Developing a Club Culture

Related to the vision and mission statement is the question of what is the culture at your club? Within a city there are people with widely different views and motivations. Each of these will be attracted to different things. In soccer terms there will be parents who want their kids to be on the competitive elite fast track to college scholarships and others who are looking for a way for them to find friendship and some exercise. Similarly, your coaches and staff have chosen to work for your club for some reason.

It is important to capture what this is and align your various programs towards supporting it. Focusing on what you do well is generally a better approach than trying to be all things to all potential customers. Over time though you might find that your club culture changes – maybe you get bigger and start to have more successful teams, or a rival club sets up across the street and starts challenging for customers. In either of these situations your club must be able to adapt to take advantage or survive.

Even better than be responsive to change, is anticipating it before it happens and being prepared to take full advantage when it does. By surveying your membership, having group discussions and individual meetings you can begin to get a picture of what people like, what they want and what drives them to be here. Often clubs will set up a committee to collect information and try to pick out trends. Two common questions are: –

  • What are your priorities for choosing this club and sport?
  • How do you define success?

For the first question keep in mind that you are not just competing with other clubs in the area, but other sports, or simply doing something versus not doing something. Competing with not having to bother can be more of a challenge than you might think! For the second question the answer might be the same or slightly different. Success could be measured by the improved soccer ability of the players, by results on the field, by the player retention from one year to the next, or by the level of enjoyment. For some clubs success might even be measured by revenue or profit. Working out which one you are will significantly impact how you go about what you do and which priorities you give your staff and volunteers.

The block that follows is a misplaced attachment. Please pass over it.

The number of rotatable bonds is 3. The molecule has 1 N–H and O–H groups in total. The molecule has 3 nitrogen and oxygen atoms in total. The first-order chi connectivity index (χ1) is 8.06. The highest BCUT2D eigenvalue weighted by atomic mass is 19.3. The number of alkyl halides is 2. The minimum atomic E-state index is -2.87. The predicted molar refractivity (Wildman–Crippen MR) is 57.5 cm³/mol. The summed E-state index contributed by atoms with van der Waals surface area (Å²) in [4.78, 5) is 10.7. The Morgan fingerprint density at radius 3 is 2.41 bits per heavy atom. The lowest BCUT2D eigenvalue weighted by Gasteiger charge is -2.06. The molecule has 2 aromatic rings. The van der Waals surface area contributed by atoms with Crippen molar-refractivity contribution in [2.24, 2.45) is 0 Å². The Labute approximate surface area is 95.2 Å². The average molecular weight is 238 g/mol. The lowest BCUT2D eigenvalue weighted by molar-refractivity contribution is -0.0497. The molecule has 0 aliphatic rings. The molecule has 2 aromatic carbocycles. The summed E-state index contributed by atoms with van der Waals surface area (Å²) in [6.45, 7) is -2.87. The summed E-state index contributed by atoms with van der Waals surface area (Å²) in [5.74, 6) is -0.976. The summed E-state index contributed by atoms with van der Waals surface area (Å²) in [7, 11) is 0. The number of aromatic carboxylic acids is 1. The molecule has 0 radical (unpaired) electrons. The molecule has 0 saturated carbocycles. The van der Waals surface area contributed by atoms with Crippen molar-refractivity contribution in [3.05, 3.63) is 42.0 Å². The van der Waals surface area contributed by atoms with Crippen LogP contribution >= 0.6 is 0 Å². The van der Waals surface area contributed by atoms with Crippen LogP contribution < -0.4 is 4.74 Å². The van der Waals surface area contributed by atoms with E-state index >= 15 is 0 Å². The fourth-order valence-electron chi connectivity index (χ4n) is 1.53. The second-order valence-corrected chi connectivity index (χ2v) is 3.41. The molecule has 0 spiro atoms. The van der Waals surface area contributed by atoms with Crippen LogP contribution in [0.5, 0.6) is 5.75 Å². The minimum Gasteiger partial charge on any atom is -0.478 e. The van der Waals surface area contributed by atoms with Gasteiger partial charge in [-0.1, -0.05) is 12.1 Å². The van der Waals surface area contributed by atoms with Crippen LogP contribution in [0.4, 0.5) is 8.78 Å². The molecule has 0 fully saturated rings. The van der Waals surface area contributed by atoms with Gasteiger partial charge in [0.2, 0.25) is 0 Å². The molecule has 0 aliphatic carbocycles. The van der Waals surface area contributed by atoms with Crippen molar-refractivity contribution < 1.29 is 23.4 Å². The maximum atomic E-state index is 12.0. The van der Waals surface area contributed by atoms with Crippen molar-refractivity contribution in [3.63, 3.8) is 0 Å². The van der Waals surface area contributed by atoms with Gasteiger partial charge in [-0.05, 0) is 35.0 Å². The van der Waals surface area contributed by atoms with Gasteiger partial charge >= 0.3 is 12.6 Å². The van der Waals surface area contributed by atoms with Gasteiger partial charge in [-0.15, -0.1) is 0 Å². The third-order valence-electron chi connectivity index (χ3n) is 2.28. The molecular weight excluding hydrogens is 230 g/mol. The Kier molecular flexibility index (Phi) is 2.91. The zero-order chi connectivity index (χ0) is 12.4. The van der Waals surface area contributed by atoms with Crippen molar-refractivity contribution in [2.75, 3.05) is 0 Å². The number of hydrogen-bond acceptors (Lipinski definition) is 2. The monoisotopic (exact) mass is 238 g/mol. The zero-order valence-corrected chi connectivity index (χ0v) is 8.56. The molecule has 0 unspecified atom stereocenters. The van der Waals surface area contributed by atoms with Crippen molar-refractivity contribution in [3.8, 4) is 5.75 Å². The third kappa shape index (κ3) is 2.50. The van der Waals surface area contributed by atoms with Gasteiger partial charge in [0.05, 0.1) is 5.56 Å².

Probably the most common (surface) answer to success and priorities questions is player development. This can be difficult to measure though and mean different things to different people. Technical ability, tactical understanding, physical capabilities could all have different priorities to clubs who coach in a certain way. Some are highly technical, others hide technical weakness with tactical understanding, and still other teams focus more on physical fitness and direct play to achieve results. Finding a style of play that fits your coaches and players can be a good step towards measuring each year and team against the standard. It also allows players to know what they are getting in to before they sign up, if your club has a reputation for playing in a certain way.

How important are your coaches to your organization? They are probably 80-90% of the relationship players have and so represent the face of the club. How do you select coaches? How do you further their development with coaching sessions and paying for courses for them? Find out what percentage of your budget goes towards coach pay and benefits (clothing, education, recognition etc.) and decide whether that is appropriate for their value to your culture.

Some clubs are firmly embedded in their local community. This could be in the form of being a branch of the city athletics program, using city fields or by incorporating non-soccer programs to benefit the local area. Some clubs require players and parents to volunteer as part of their membership – helping with homeless shelters, trash collection or similar schemes to improve citizenship. Some take the opposite approach, trying to stick to what they do well (and are being paid to do) – coach soccer. There are advantages and disadvantages to both approaches forming your club culture.

How important is financial success to your club? If you are looking to make money in business, it is unlikely that club soccer would be the first choice you would make. There are some out there that have a strict business model and generate great revenue for their employees and investors. Equally though, there are a significant number of mismanaged clubs who continue to hemorrhage money away through incompetent accountancy, lax application of rules (giving away scholarships, wasting money) and bad decisions. Finally, you might be in a battle of survival with other clubs where every player you lose steps you closer to financial meltdown. In all of these scenarios your financial success could become one of the leading priorities in your culture.

Back  Club  Forward